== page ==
~in the path name is expanded to the user's home directory if it is at the end of a string or is followed by a slash (‘/’) or the user's login name. A
$in the path name is expanded to the user's login name.
- Path name to a text file.
- A comma-separated list of values.
- A number. A leading
0ximplies the number is expressed in hexadecimal. A leading
0implies the number is expressed in octal. Any other number is treated as decimal.
- A space-separated list of path names. Login name and directory are
substituted as for
~is only expanded at the beginning of a path name.
- A path name to program.
- A number which expresses a size. By default, the
size is specified in bytes. It may have a trailing
tto indicate that the value is in 512-byte blocks, kilobytes, megabytes, gigabytes, or terrabytes, respectively.
- A time in seconds. A time may be expressed as a series of numbers which
are added together. Each number may have a trailing character to represent
- Indicates a number of 365 day years.
- Indicates a number of 7 day weeks.
- Indicates a number of 24 hour days.
- Indicates a number of 60 minute hours.
- Indicates a number of 60 second minutes.
- Indicates a number of seconds.
For example, to indicate 1 and 1/2 hours, the following string could be used:
OpenBSD uses BSD Authentication, which is made up of a variety of authentication styles. The authentication styles currently provided are:
- Authenticate using an ActivCard token. See login_activ(8).
- Change user's password. See login_chpass(8).
- Authenticate using a CRYPTOCard token. See login_crypto(8).
- Request a password and use it to request a ticket from the kerberos 5 server. See login_krb5(8).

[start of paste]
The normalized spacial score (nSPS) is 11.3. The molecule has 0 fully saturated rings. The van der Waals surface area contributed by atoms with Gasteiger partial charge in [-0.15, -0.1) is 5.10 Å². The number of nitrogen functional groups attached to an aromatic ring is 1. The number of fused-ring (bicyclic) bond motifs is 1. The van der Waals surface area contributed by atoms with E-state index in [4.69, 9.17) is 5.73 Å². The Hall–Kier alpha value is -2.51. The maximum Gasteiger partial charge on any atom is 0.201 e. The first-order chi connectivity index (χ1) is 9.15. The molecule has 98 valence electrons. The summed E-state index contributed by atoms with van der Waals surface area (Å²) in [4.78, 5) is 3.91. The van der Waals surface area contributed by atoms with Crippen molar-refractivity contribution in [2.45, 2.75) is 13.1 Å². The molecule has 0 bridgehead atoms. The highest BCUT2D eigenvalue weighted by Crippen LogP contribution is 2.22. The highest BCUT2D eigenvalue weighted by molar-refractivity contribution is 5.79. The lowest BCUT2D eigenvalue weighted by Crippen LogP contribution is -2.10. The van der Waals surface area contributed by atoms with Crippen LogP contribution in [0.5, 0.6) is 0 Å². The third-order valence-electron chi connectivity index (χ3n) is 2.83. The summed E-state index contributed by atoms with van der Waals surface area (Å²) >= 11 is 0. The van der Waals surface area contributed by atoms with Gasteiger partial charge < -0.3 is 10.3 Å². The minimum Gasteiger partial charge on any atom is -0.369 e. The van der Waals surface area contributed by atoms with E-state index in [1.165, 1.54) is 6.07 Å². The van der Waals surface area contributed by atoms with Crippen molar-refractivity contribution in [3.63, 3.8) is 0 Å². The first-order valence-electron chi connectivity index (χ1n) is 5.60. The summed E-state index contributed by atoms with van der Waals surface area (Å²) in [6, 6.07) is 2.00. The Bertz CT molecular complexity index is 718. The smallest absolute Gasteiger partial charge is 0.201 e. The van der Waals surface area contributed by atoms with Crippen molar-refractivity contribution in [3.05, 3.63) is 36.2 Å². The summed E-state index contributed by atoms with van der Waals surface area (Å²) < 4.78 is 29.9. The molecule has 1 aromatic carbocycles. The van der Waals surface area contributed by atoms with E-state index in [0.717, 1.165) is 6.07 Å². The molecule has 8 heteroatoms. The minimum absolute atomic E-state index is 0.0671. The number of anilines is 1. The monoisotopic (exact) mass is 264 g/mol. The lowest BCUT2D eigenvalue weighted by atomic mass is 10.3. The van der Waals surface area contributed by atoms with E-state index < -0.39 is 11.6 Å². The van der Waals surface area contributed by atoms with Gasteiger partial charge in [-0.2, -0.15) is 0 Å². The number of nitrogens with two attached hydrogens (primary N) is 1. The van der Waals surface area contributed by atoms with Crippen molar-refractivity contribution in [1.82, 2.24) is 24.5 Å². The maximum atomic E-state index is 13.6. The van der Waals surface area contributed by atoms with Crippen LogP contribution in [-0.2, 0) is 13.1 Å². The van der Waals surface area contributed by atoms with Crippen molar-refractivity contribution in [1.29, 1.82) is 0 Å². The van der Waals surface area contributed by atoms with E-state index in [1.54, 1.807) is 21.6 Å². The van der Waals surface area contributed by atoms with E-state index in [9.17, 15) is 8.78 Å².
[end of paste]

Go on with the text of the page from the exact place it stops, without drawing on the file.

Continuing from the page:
- Request a password and first try the
krb5authentication style and if that fails use the same password with the
passwdauthentication style. See login_krb5-or-pwd(8).
- Change user's local password. See login_lchpass(8).
- Request a password and check it against the password in the master.passwd file. See login_passwd(8).
- Normally linked to another authentication type, contact the radius server to do authentication. See login_radius(8).
- Request a password and reject any request. See login_reject(8).
- Send a challenge and request a response, checking it with S/Key (tm) authentication. See login_skey(8).
- Authenticate using a SecureNet Key token. See login_snk(8).
- Authenticate using a generic X9.9 token. See login_token(8).
- Authenticate using a Yubico YubiKey token. See login_yubikey(8).
Local authentication styles may be added by creating a login
script for the style (see below). To prevent collisions with future official
BSD Authentication style names, all local style
names should start with a dash (-). Current plans are for all official
BSD Authentication style names to begin with a lower
case alphabetic character. For example, if you have a new style you refer to
slick then you should create an authentication